Mind Your D’s & O’s
In Germany, for instance, a company sued its top manager after the company was fined for breaking anti-trust law. According to Franz Held, a member of the executive board of VOV (a broker of D&O insurance contracts and provider of services to companies issuing D&O coverage) in Cologne, Germany, the company wanted recourse, saying it was the manager’s job to keep the company from breaking the law.
That’s why it’s critical to consult an expert, he says, adding there is much fine print to consider about D&O policies, including upper limits to the amounts covered in a policy. For instance, though Volkswagen is not a financial company, the potential scale of coverage needed amid charges that the automaker broadly deceived the public about emissions is exemplary. “Consider the pecking order and if you would still be covered under the policy in such circumstances [when the top executives would use up all the coverage on the policy first],” says Held.
Perry added that potential tools to reduce a compliance officer’s personal exposure include requesting a written indemnification agreement from the employer and making sure the firm has comprehensive insurance in place. “This is a tough ask, because no one wants to raise concerns in an employer before taking a job,” Perry says. “But, it’s crucial in today’s environment. Also, CCOs typically aren’t insurance experts, and your broker may not understand potential personal exposure and sources of liability. This can lead to inadequate coverage for the CCO. The main way to minimize it is to be aware of your responsibilities, material compliance information, and the program as a whole and to properly report up the chain.”
In Luxembourg, for instance, if you miss a deadline for filing your corporate accounts, you could face a criminal charge that would go on your personal record, Bachner says. Seen globally, “It seems like officials are trying to find somebody to blame to get a sound bite,” she says. “But the situation is nuanced. Doing something wrong can be active or passive. With the complexity of organizations, there’s nobody who can really know absolutely everything that is going on. In the end, you have to rely on people doing their best and having adequate and proper training, budgets, monitoring, and testing of the systems.”
Bachner does suggest, however, that “if you have exposure to the US, you’ll want more personal liability coverage.” Recent examples of US judicial reach touching a Europe-based bank include the US Department of Justice’s fine against Deutsche Bank related to residential mortgage-backed securities. Notably, no bank executives were charged.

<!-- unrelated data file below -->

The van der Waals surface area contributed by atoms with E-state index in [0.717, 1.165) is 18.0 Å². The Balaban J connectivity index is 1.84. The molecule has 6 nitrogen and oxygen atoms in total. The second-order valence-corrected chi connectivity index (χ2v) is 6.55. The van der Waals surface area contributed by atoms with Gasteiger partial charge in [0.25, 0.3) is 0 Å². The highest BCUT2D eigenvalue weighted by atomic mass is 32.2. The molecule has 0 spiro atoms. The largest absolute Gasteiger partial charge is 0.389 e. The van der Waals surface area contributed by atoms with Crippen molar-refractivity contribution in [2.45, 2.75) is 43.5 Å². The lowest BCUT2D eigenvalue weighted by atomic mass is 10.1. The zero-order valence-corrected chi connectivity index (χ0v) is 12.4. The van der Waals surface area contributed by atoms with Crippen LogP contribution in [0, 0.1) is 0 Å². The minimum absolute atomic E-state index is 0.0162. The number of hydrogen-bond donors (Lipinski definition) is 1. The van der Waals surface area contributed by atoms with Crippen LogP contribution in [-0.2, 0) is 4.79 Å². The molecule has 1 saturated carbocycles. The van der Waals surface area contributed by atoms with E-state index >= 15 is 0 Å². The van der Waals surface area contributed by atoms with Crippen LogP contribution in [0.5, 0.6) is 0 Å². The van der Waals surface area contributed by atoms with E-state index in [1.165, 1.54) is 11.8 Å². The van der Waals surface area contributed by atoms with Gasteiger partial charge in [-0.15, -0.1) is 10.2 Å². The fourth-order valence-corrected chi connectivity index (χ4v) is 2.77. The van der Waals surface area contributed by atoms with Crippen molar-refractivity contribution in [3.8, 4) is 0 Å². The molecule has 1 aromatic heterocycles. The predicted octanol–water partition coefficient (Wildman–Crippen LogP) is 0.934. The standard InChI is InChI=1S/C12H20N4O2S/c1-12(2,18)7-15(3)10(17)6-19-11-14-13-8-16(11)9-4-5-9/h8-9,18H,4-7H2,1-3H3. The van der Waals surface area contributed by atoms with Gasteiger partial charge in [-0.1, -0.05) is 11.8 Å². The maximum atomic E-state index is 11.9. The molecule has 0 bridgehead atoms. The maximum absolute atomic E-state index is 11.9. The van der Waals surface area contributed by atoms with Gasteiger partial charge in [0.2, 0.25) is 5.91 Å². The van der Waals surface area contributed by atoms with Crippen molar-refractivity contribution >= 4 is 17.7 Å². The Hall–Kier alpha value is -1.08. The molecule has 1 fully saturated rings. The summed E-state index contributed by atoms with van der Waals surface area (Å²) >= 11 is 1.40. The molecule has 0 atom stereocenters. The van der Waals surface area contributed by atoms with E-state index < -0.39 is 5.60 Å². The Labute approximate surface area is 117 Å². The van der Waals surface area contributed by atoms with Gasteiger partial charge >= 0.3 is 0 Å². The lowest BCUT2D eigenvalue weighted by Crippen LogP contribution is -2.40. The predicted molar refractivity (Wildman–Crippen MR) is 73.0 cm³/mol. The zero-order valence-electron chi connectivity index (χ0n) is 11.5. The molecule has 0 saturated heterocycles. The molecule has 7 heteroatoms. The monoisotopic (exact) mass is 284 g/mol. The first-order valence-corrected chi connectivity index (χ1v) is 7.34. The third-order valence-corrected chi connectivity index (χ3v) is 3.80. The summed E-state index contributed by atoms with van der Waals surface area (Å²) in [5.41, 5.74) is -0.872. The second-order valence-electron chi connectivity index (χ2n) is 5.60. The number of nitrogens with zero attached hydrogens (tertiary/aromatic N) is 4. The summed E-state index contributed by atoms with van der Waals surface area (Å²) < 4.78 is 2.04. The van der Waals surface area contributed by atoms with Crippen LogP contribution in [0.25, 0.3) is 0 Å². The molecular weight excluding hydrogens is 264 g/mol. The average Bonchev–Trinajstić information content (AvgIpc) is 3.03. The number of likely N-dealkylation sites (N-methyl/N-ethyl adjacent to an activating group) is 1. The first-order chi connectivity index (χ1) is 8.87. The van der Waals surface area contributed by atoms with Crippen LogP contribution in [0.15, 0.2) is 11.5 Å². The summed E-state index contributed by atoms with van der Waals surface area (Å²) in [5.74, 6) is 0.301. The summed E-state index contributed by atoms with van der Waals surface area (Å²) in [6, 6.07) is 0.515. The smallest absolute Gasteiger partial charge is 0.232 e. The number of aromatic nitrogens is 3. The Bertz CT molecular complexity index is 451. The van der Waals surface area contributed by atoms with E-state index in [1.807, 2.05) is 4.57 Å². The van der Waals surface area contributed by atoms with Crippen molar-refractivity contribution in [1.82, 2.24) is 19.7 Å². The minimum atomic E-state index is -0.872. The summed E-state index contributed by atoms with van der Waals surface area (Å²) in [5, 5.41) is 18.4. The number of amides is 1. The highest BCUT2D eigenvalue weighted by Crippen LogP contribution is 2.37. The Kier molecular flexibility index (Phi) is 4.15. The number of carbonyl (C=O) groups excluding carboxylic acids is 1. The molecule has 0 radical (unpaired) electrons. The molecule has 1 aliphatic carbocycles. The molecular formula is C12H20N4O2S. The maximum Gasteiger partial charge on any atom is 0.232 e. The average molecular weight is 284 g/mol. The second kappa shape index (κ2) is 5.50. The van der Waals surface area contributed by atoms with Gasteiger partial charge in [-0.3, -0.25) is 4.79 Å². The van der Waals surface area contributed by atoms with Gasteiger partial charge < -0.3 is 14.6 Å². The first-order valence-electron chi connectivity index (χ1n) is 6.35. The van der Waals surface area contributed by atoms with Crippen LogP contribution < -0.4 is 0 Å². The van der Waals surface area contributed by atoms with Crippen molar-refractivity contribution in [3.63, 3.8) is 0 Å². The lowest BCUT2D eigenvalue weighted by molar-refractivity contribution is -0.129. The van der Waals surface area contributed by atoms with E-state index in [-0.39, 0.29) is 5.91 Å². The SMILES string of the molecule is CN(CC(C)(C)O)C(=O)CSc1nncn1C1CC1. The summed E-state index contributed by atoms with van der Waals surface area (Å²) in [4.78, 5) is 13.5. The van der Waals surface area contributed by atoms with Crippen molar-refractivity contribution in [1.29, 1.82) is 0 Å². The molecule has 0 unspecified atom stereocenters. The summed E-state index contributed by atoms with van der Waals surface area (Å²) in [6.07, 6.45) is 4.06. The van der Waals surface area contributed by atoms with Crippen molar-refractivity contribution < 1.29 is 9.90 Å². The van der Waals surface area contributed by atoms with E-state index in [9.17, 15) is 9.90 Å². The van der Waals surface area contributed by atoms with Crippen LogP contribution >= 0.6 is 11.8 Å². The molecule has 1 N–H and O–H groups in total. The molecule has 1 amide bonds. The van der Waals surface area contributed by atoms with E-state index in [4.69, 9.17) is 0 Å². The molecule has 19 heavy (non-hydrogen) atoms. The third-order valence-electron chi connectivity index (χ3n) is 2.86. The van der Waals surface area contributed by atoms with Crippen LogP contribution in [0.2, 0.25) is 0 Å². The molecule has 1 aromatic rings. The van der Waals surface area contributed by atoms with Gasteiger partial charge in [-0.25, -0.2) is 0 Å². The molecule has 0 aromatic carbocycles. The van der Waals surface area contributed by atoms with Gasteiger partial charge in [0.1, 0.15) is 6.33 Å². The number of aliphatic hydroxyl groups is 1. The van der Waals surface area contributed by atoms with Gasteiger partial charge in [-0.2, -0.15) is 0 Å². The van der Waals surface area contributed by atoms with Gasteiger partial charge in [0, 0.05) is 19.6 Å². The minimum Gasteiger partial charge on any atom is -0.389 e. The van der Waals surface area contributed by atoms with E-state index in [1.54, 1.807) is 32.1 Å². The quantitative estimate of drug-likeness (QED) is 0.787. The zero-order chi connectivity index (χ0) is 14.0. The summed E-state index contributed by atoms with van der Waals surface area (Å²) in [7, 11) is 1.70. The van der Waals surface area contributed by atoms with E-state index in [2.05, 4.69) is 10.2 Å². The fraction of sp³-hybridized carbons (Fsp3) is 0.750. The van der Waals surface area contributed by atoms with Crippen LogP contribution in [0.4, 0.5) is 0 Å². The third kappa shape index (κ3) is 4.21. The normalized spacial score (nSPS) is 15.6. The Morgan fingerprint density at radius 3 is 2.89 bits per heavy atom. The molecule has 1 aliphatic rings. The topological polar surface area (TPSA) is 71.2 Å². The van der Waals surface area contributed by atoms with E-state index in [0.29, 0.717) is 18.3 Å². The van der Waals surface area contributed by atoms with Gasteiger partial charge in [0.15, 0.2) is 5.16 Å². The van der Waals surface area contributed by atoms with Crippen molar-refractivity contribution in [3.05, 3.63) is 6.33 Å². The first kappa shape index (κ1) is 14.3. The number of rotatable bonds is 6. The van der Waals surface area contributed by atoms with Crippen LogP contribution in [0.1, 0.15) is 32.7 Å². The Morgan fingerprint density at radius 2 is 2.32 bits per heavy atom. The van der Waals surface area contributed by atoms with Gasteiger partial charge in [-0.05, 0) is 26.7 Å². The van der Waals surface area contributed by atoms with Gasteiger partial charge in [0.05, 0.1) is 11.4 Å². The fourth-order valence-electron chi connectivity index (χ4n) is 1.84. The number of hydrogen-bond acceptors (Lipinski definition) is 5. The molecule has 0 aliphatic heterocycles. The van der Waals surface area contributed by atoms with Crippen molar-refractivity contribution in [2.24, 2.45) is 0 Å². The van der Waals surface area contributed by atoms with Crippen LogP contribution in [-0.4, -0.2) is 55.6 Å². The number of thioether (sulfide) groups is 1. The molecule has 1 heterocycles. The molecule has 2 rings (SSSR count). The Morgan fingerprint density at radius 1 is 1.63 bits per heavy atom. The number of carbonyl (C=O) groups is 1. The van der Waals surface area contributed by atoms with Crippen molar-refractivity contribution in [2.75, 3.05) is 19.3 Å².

Bachner says protecting yourself includes managing the risks by getting the proper training and making sure you have the right reporting lines. If faced with a decision to blow the whistle or not, even in countries where whistleblowers do not have broad protection, “it’s better to risk losing your job than to stain your personal reputation.”
Bachner adds: “I actually think the risk of personal liability for compliance officers is limited if you do your best in a supportive organization. Courts would usually have to show gross negligence or willful wrongdoing.”
Indeed, as SEC Chair Mary Jo White said in her opening remarks at the Compliance Outreach Program for Broker–Dealers on 15 July 2015, “We do not bring cases based on second-guessing compliance officers’ good faith judgments but rather when their actions or inactions cross a clear line that deserve sanction.”
“A Chilling Effect”
“In the past, the SEC tended not to charge such personnel unless they acted beyond their consulting and monitoring role to become a ‘supervisor’ under the federal securities laws,” he continues. “Overzealous enforcement actions that deviate from this policy could create a ‘chilling effect’ that would discourage the best talents from taking on compliance roles in the financial industry. In addition, if legal and compliance personnel make decisions based primarily on the fear of personal liability, their advice and guidance would not be trusted.”
Chan recommends the SEC clarify its position on enforcement actions against legal and compliance personnel and that CCOs consult with outside counsel when facing high-risk compliance issues.